Portland’s “bicycle industrial complex” makes business mag cover

Cover of January 2009
Oregon Business Journal

The Portland (and Oregon-wide) bike industry is the cover story in the January 2009 issue of Oregon Business magazine. Titled, The Bicycle Industrial Complex: Bike Madness Fuels $150 Million Industry, the lengthy story touches on many facets of Portland’s bike scene to paint a picture of how growing numbers of bikers are helping create a healthy niche economy.

Here’s a snip from one of the opening paragraphs:

The market for anything connected to bicycles in Portland runs rich and deep, and entrepreneurs are sprinting to create new ways to tap into it. About 50 new bike-related businesses have sprung up over the past two years here, and while some are destined to remain forever fringe if they survive the downturn at all, others have tremendous potential.

Written by Ben Jacklet, the piece describes our region’s bike economy as “yet another Oregon niche industry with a dreamy upside, in the tradition of solar power, craft brewing and organic farming.”

“…while the ongoing collapse of the nation’s auto industry is delivering a painful blow to the U.S. economy, it’s not hurting the outlook for Oregon’s bicycle industrial complex.”
— Journalist Ben Jacklet in Oregon Business magazine

Among the companies and organizations mentioned in the article are Clever Cycles, Nutcase Helmets, Sweetpea Bicycles, BikePortland.org, Chris King Precision Components, Alta Planning + Design and Cycle Oregon.

Cycle Oregon ride director and bike industry veteran Jerry Norquist is quoted in the story. He tells Jacklet that he’d like to see the industry in Portland “get to the next level”. Norquist admits that attracting a “top-tier” manufacturer like Trek to Oregon would a “long shot”, but then adds,

“At the same time, the next Trek is out there, and we have a good opportunity to attract the next big thing, with all that’s going on in Portland and in Oregon.”

Check out the full article at OregonBusiness.com.

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14 years ago

The Trek comment is interesting. With our location on the Pacific Rim, it would seem natural to have a major manufacturer based here, from a brand, R&D, talent, and logistics standpoint.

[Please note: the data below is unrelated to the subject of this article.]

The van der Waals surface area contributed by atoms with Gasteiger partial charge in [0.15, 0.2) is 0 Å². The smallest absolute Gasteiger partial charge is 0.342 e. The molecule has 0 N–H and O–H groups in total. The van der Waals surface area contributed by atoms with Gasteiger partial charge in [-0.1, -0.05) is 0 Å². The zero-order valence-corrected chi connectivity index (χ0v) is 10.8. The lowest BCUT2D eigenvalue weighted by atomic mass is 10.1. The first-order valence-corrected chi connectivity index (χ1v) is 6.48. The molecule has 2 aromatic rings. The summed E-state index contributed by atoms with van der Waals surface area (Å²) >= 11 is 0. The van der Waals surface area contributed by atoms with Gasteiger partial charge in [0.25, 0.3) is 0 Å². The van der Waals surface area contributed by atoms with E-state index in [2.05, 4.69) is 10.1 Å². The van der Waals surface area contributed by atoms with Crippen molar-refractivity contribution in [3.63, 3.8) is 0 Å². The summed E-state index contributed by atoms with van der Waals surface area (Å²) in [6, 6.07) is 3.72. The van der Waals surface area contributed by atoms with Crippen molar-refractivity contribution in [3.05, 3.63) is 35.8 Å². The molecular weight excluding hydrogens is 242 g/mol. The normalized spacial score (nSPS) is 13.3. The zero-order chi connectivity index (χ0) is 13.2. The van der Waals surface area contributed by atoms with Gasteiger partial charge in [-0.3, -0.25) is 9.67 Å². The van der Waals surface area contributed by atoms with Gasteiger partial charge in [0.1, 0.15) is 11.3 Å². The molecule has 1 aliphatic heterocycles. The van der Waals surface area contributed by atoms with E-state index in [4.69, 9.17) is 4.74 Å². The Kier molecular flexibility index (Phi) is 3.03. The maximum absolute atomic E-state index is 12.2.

14 years ago

Great article Jonathan. I loved reading this story.
Natalie’s quote was amazing:
“We want the Oregon bike to be like the Maine lobster or the California avocado. We want to make Portland the place to go if you want to buy a custom bike.”
So true.

14 years ago


Ironically, many of those “Maine Lobsters” over the years have come from Nova Scotia and New Brunswick 😉

Paul Tay
14 years ago

The next level? Ask for a piece of the Obama Stimulus. You guys got a better chance than Tulsa, OK.

14 years ago

Trek has a distribution center in Ontario California to handle the incoming product from the Pacific Rim.

Maintaining their domestic manufacturing in Wisconsin makes sense since it is centrally located for the US market. The majority of their product isn’t manufactured domestically so this is not a huge logistics problem to ship the high end products world wide.

As for design that can be done anywhere. There’s no need with today’s technology to co-locate designers with manufacturing. Look at Specialized and Nike. Everything is designed domestically and manufactured overseas.

Tony Fuentes
14 years ago

If Oregon and Portland has or is truly becoming a “brand” in the bike industry, it would be great to see our commercial embrace of that brand be vertical as well as horizontal (i.e. design more things and MAKE more things). Thus the impact on the local economy can be at all levels.

We have the designers and the craftsmen, why not have a new player (or players) in the bike industry that is fully Oregon based and bred? Or the expansion of an existing brand into new territory…e.g. a “general consumer line” of Vanilla bikes?

Beyond the jobs, the creation of opportunities for a wider variety of skills would concretely expand the role of the bike industry as a point of local pride: to a point where it can move it beyond marginal terms like “niche” and “fringe”.

Wouldn’t it be great to have the streets of Portland filled with bikes and accessories made in Oregon? (And yes I would settle or “Assembled in Oregon” at the outset, I can be somewhat pragmatic when needed)

Arguably, an expansion of the bike industry to include broader-based local manufacturing would also provide fuel for expanding bike infrastructure as means for showcasing and supporting a local industry.

14 years ago

Look a bit further north… there are some very successful mountain bike companies in the Pacific Northwest: Kona, Transition, Cove, Rocky, Evil, Corsair… ever wonder why they are in northern WA/BC and not in OR? We already manufacturer a ton of high end frames here in Portland (via SAPA) but why are there no MTB manufacturers based here (aside from King)? Limited availability of MTB trails? Why isn’t mountain biking popular here?

14 years ago

The next TREK?
Oregon’s cycling economy,which is substantial, is not waiting for the “next big thing.” I mean, come on!!- there’s over 2doz. listings in the “Bike Builders” column alone.

A. Harris
14 years ago

Check out this morning’s NY Times article entitled “A Surge in Bicyclists Appears to Be Waiting.” Is Oregon’s bicycle industry really doing that well?